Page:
An arrhythmia is a
disorder of the heart that affects the rate or rhythm at which the heart beats.
An arrhythmia occurs when electrical impulses, which direct and regulate
heartbeats, don’t function properly. This causes the heart to beat too fast
(tachycardia), too slow (bradycardia), too early (premature contraction), or too
are very common and usually harmless. Nearly everyone will experience an
abnormal heart rhythm at least once. It may feel like your heart is racing or
fluttering. But some arrhythmias are problematic. When arrhythmia interferes
with the flow of blood to your body, it can cause damage to your brain, lungs,
and other vital organs. If not treated, this may be life threatening.
Your heart is
divided into four chambers. Each half of your heart consists of an upper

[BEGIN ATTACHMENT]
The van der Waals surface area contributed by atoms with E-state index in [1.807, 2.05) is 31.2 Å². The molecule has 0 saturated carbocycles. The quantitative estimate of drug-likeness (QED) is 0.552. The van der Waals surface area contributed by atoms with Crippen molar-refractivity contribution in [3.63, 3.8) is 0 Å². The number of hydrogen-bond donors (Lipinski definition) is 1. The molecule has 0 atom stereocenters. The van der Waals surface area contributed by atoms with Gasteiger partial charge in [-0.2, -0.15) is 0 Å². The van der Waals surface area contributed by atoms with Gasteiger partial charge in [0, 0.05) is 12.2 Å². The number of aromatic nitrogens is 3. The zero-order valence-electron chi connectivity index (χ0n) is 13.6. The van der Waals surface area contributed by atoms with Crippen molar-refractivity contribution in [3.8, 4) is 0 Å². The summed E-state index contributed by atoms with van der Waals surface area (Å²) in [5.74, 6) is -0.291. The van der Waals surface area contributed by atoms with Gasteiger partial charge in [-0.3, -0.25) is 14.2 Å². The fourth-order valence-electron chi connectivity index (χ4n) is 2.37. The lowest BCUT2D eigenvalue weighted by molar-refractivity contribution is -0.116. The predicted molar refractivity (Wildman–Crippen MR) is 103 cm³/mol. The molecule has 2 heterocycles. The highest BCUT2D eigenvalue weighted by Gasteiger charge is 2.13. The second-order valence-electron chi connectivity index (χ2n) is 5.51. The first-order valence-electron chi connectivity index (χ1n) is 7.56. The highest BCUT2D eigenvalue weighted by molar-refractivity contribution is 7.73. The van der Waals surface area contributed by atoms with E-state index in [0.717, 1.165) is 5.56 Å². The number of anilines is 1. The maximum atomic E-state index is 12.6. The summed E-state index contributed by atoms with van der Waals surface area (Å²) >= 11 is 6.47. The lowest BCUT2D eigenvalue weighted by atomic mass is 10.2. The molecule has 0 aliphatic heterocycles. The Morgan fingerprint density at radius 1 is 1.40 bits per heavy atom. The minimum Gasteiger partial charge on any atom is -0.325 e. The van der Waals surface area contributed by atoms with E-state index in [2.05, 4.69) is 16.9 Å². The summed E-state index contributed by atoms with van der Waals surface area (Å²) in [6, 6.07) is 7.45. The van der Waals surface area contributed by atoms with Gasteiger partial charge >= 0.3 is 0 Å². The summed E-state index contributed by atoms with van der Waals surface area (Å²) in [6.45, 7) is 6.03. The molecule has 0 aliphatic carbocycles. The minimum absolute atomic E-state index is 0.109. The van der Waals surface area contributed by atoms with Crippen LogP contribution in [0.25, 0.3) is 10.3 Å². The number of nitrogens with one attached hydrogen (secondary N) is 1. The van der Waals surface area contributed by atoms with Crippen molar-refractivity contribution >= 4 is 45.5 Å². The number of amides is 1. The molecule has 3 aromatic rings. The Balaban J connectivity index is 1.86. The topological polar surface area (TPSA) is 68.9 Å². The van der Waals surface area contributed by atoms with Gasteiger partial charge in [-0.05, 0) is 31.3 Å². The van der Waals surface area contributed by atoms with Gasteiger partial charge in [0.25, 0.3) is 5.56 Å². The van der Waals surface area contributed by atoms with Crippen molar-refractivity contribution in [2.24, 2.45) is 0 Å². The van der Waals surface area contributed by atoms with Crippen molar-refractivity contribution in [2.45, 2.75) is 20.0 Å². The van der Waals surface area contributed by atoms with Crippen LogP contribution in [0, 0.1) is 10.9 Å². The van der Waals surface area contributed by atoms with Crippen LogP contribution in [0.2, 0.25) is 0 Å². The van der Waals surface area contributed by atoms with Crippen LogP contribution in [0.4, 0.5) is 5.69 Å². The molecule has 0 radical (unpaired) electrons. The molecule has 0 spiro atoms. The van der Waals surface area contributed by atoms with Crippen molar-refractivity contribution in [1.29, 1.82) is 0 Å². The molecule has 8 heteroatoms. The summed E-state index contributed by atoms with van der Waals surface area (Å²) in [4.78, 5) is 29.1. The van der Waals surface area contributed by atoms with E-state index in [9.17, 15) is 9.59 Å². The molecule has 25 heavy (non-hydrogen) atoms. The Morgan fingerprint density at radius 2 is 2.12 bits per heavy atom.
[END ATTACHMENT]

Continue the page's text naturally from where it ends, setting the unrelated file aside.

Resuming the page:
chamber (the atrium) and a lower chamber (the ventricle). The two halves create
two pumps, one on either side of the heart.
In a properly
beating heart, electrical impulses follow precise pathways through the heart to
each pump. These signals coordinate the activity of the heart muscle. Any
interruption in these pathways or impulses can cause the heart to beat
Blood enters the
heart, arriving first in the atria. After this happens, a single heartbeat
involves several steps:
sinus node—a group of cells in the right atrium—sends an electrical impulse
to both the right and left atria, telling them to contract.
contraction allows the ventricles to fill with blood.
the ventricles fill, the electrical impulse travels to the center of your
heart to the atrioventricular node—a group of cells between the atria and
impulse exits the node and then travels to your now blood-filled
ventricles, telling them to contract.
contraction pushes the blood out of the heart and into your body for
That is one